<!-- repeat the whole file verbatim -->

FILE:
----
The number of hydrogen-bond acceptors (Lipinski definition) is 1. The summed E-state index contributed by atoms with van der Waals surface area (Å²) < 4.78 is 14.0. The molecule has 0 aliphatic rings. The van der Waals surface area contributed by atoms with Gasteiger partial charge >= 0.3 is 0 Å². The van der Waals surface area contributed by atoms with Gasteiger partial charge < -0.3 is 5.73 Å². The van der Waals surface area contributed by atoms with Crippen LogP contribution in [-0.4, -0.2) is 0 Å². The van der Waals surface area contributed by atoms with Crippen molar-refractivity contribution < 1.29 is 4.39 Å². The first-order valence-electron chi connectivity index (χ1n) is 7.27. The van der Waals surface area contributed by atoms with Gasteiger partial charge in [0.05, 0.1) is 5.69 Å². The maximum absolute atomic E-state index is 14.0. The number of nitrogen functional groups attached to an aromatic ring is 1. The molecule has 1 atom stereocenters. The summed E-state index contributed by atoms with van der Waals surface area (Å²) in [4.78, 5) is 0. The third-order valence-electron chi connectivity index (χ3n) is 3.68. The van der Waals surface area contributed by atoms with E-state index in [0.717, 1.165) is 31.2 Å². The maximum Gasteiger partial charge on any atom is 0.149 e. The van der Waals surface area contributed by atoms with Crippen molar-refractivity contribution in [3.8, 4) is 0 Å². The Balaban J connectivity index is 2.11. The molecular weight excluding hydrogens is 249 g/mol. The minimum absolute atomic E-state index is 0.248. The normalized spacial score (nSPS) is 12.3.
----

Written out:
The number of hydrogen-bond acceptors (Lipinski definition) is 1. The summed E-state index contributed by atoms with van der Waals surface area (Å²) < 4.78 is 14.0. The molecule has 0 aliphatic rings. The van der Waals surface area contributed by atoms with Gasteiger partial charge >= 0.3 is 0 Å². The van der Waals surface area contributed by atoms with Gasteiger partial charge < -0.3 is 5.73 Å². The van der Waals surface area contributed by atoms with Crippen LogP contribution in [-0.4, -0.2) is 0 Å². The van der Waals surface area contributed by atoms with Crippen molar-refractivity contribution < 1.29 is 4.39 Å². The first-order valence-electron chi connectivity index (χ1n) is 7.27. The van der Waals surface area contributed by atoms with Gasteiger partial charge in [0.05, 0.1) is 5.69 Å². The maximum absolute atomic E-state index is 14.0. The number of nitrogen functional groups attached to an aromatic ring is 1. The molecule has 1 atom stereocenters. The summed E-state index contributed by atoms with van der Waals surface area (Å²) in [4.78, 5) is 0. The third-order valence-electron chi connectivity index (χ3n) is 3.68. The van der Waals surface area contributed by atoms with E-state index in [0.717, 1.165) is 31.2 Å². The maximum Gasteiger partial charge on any atom is 0.149 e. The van der Waals surface area contributed by atoms with Crippen molar-refractivity contribution in [3.8, 4) is 0 Å². The Balaban J connectivity index is 2.11. The molecular weight excluding hydrogens is 249 g/mol. The minimum absolute atomic E-state index is 0.248. The normalized spacial score (nSPS) is 12.3.